Will the royal wedding create a “Yes mood” for the pro-AV campaign?

The Yes to AV campaign reportedly plans to capitalise on the royal wedding – but this tactic is unli

 

The Yes to AV campaign is planning to capitalise on the royal wedding, which will take place six days before the referendum on changing Britain's voting system.

The Guardian reports today that the Yes campaign will argue that it is "a time to be optimistic and say yes". The paper quotes a source saying:

We will put all the arguments, but around the wedding it will be a coming-into-summer, more optimistic, more of a Yes mood. The no camp will throw everything at us – that is the nature of a No campaign, it will be "if in doubt vote No".

Prince William and Kate Middleton's wedding on 29 April – ahead of the referendum on 5 May – has widely been seen as a problem, as the media interest will make it difficult to capture public attention for electoral reform.

According to some estimates, turnout could be as low as 35 per cent. This is more problematic for the Yes campaign, which has to motivate people to go out and vote against the status quo.

Is there any merit in this idea? Psychological research indicates that negative attitudes motivate people to take action more than positive attitudes – meaning that the Yes campaign has a harder mission from the start. An American study looking at the effects of positive versus negative messages in personal mobilisation found that message tone made no difference to voter turnout or favourability.

Rather than dwelling on the royal wedding, the Yes campaign would perhaps be better advised to explore ways of explaining AV to the public. A YouGov poll for the Constitution Society in September found that only 33 per cent said they understood AV; 35 per cent had heard of it but were "not sure how it works", while 32 per cent hadn't heard of it.

And as my colleague George Eaton pointed out, the Yes campaign is struggling to drum up much enthusiastic support, even among its own ranks. Unless these problems are addressed first, a "positive atmosphere" will do little to help.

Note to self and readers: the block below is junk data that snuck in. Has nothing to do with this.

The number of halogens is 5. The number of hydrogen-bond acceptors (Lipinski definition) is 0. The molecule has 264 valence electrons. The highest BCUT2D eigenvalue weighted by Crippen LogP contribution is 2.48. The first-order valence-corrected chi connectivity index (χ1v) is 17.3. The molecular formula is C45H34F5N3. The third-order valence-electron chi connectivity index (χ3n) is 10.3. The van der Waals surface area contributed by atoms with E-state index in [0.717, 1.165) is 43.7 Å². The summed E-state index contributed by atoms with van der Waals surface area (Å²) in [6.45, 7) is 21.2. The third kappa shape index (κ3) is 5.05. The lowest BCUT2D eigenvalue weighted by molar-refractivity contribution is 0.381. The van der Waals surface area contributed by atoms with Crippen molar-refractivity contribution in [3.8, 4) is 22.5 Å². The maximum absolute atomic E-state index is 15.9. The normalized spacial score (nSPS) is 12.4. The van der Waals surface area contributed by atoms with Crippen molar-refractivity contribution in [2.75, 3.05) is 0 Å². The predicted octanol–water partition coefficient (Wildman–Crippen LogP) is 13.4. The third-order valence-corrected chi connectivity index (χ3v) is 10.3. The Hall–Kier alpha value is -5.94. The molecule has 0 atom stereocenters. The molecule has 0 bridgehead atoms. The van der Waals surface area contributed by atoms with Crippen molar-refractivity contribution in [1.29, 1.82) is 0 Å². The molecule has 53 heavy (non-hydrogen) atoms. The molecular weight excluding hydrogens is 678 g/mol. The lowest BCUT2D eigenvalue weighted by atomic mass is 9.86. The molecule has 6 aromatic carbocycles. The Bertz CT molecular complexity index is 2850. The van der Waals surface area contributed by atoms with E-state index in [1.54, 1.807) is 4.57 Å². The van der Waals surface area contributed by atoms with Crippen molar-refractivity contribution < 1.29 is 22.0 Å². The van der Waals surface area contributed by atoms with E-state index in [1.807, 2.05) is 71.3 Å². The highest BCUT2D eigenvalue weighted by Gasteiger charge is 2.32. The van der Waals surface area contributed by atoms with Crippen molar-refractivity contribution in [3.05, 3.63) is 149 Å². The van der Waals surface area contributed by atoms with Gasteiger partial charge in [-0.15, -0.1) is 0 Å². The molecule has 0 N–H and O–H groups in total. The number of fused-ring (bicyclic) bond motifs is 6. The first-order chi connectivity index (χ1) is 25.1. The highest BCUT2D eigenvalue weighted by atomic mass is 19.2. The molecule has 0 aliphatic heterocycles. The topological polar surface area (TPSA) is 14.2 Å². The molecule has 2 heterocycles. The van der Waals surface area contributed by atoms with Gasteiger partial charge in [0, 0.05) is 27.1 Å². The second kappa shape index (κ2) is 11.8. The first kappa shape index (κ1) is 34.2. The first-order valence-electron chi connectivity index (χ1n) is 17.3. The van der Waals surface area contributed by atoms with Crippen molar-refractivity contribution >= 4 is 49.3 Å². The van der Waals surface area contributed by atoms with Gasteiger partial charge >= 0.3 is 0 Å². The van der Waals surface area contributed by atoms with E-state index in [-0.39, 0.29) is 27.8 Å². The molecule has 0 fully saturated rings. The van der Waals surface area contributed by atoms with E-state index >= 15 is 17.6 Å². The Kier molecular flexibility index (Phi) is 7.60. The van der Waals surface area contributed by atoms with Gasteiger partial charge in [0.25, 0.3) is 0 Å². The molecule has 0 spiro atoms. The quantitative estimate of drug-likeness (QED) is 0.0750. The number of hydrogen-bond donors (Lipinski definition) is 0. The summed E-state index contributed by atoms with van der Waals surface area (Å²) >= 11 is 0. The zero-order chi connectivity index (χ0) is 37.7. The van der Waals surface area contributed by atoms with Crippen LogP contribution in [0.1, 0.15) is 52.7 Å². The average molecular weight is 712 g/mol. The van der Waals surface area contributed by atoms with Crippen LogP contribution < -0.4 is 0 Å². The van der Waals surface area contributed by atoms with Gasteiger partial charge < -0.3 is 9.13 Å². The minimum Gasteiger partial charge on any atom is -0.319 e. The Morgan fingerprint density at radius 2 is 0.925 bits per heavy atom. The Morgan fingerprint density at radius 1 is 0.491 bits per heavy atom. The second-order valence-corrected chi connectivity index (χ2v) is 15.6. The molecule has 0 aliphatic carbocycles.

Samira Shackle is a freelance journalist, who tweets @samirashackle. She was formerly a staff writer for the New Statesman.

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Lord Sainsbury pulls funding from Progress and other political causes

The longstanding Labour donor will no longer fund party political causes. 

Centrist Labour MPs face a funding gap for their ideas after the longstanding Labour donor Lord Sainsbury announced he will stop financing party political causes.

Sainsbury, who served as a New Labour minister and also donated to the Liberal Democrats, is instead concentrating on charitable causes. 

Lord Sainsbury funded the centrist organisation Progress, dubbed the “original Blairite pressure group”, which was founded in mid Nineties and provided the intellectual underpinnings of New Labour.

The former supermarket boss is understood to still fund Policy Network, an international thinktank headed by New Labour veteran Peter Mandelson.

He has also funded the Remain campaign group Britain Stronger in Europe. The latter reinvented itself as Open Britain after the Leave vote, and has campaigned for a softer Brexit. Its supporters include former Lib Dem leader Nick Clegg and Labour's Chuka Umunna, and it now relies on grassroots funding.

Sainsbury said he wished to “hand the baton on to a new generation of donors” who supported progressive politics. 

Progress director Richard Angell said: “Progress is extremely grateful to Lord Sainsbury for the funding he has provided for over two decades. We always knew it would not last forever.”

The organisation has raised a third of its funding target from other donors, but is now appealing for financial support from Labour supporters. Its aims include “stopping a hard-left take over” of the Labour party and “renewing the ideas of the centre-left”. 

Julia Rampen is the digital news editor of the New Statesman (previously editor of The Staggers, The New Statesman's online rolling politics blog). She has also been deputy editor at Mirror Money Online and has worked as a financial journalist for several trade magazines. 

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